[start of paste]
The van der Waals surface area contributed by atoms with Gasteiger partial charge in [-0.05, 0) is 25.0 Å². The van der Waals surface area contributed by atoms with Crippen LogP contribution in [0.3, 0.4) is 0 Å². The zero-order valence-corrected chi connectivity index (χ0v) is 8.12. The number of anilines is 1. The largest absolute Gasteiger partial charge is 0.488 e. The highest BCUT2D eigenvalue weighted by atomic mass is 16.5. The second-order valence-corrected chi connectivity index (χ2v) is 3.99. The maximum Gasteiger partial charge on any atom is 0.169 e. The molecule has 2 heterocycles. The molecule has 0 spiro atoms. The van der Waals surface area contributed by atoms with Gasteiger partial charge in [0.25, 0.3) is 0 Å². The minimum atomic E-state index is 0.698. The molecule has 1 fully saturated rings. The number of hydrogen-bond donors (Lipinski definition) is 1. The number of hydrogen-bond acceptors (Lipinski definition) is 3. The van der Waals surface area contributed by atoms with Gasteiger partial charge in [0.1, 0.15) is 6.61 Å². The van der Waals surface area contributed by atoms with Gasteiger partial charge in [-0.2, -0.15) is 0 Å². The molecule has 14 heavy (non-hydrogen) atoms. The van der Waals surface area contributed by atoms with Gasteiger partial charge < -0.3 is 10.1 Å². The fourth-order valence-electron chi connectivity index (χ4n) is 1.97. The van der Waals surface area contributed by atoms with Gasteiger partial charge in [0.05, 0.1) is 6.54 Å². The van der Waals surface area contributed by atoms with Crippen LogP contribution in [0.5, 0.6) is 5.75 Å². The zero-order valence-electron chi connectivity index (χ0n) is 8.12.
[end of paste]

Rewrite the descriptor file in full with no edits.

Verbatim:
The van der Waals surface area contributed by atoms with Gasteiger partial charge in [-0.05, 0) is 25.0 Å². The van der Waals surface area contributed by atoms with Crippen LogP contribution in [0.3, 0.4) is 0 Å². The zero-order valence-corrected chi connectivity index (χ0v) is 8.12. The number of anilines is 1. The largest absolute Gasteiger partial charge is 0.488 e. The highest BCUT2D eigenvalue weighted by atomic mass is 16.5. The second-order valence-corrected chi connectivity index (χ2v) is 3.99. The maximum Gasteiger partial charge on any atom is 0.169 e. The molecule has 2 heterocycles. The molecule has 0 spiro atoms. The van der Waals surface area contributed by atoms with Gasteiger partial charge in [0.25, 0.3) is 0 Å². The minimum atomic E-state index is 0.698. The molecule has 1 fully saturated rings. The number of hydrogen-bond donors (Lipinski definition) is 1. The number of hydrogen-bond acceptors (Lipinski definition) is 3. The van der Waals surface area contributed by atoms with Gasteiger partial charge in [0.1, 0.15) is 6.61 Å². The van der Waals surface area contributed by atoms with Gasteiger partial charge in [-0.2, -0.15) is 0 Å². The molecule has 14 heavy (non-hydrogen) atoms. The van der Waals surface area contributed by atoms with Gasteiger partial charge < -0.3 is 10.1 Å². The fourth-order valence-electron chi connectivity index (χ4n) is 1.97. The van der Waals surface area contributed by atoms with Gasteiger partial charge in [0.05, 0.1) is 6.54 Å². The van der Waals surface area contributed by atoms with Crippen LogP contribution in [0.5, 0.6) is 5.75 Å². The zero-order valence-electron chi connectivity index (χ0n) is 8.12.